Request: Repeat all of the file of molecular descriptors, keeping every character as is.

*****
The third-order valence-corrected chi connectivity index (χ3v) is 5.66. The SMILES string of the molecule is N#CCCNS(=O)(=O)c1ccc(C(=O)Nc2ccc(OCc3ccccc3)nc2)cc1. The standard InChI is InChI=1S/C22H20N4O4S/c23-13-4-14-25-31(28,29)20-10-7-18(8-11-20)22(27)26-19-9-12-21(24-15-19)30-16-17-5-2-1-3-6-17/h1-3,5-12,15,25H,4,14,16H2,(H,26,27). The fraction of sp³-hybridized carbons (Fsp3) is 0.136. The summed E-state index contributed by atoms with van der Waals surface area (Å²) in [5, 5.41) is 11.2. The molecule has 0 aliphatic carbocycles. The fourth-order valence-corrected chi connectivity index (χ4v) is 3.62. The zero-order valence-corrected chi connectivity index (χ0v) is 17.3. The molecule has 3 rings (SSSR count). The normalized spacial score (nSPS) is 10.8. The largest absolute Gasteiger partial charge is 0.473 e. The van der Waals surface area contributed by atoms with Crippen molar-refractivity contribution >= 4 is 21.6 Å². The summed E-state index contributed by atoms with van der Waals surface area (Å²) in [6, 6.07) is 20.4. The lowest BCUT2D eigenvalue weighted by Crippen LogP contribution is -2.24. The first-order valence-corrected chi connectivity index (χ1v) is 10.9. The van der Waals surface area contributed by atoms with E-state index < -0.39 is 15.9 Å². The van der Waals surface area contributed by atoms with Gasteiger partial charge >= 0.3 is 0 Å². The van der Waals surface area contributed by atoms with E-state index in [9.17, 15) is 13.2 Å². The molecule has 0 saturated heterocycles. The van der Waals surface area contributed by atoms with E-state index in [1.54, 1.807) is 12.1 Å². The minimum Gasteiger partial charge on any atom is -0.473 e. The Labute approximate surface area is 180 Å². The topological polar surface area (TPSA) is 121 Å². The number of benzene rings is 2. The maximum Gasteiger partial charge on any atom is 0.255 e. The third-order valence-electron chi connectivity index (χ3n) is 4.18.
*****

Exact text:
The third-order valence-corrected chi connectivity index (χ3v) is 5.66. The SMILES string of the molecule is N#CCCNS(=O)(=O)c1ccc(C(=O)Nc2ccc(OCc3ccccc3)nc2)cc1. The standard InChI is InChI=1S/C22H20N4O4S/c23-13-4-14-25-31(28,29)20-10-7-18(8-11-20)22(27)26-19-9-12-21(24-15-19)30-16-17-5-2-1-3-6-17/h1-3,5-12,15,25H,4,14,16H2,(H,26,27). The fraction of sp³-hybridized carbons (Fsp3) is 0.136. The summed E-state index contributed by atoms with van der Waals surface area (Å²) in [5, 5.41) is 11.2. The molecule has 0 aliphatic carbocycles. The fourth-order valence-corrected chi connectivity index (χ4v) is 3.62. The zero-order valence-corrected chi connectivity index (χ0v) is 17.3. The molecule has 3 rings (SSSR count). The normalized spacial score (nSPS) is 10.8. The largest absolute Gasteiger partial charge is 0.473 e. The van der Waals surface area contributed by atoms with Crippen molar-refractivity contribution >= 4 is 21.6 Å². The summed E-state index contributed by atoms with van der Waals surface area (Å²) in [6, 6.07) is 20.4. The lowest BCUT2D eigenvalue weighted by Crippen LogP contribution is -2.24. The first-order valence-corrected chi connectivity index (χ1v) is 10.9. The van der Waals surface area contributed by atoms with E-state index < -0.39 is 15.9 Å². The van der Waals surface area contributed by atoms with Gasteiger partial charge >= 0.3 is 0 Å². The van der Waals surface area contributed by atoms with E-state index in [9.17, 15) is 13.2 Å². The molecule has 0 saturated heterocycles. The van der Waals surface area contributed by atoms with E-state index in [1.54, 1.807) is 12.1 Å². The minimum Gasteiger partial charge on any atom is -0.473 e. The Labute approximate surface area is 180 Å². The topological polar surface area (TPSA) is 121 Å². The number of benzene rings is 2. The maximum Gasteiger partial charge on any atom is 0.255 e. The third-order valence-electron chi connectivity index (χ3n) is 4.18.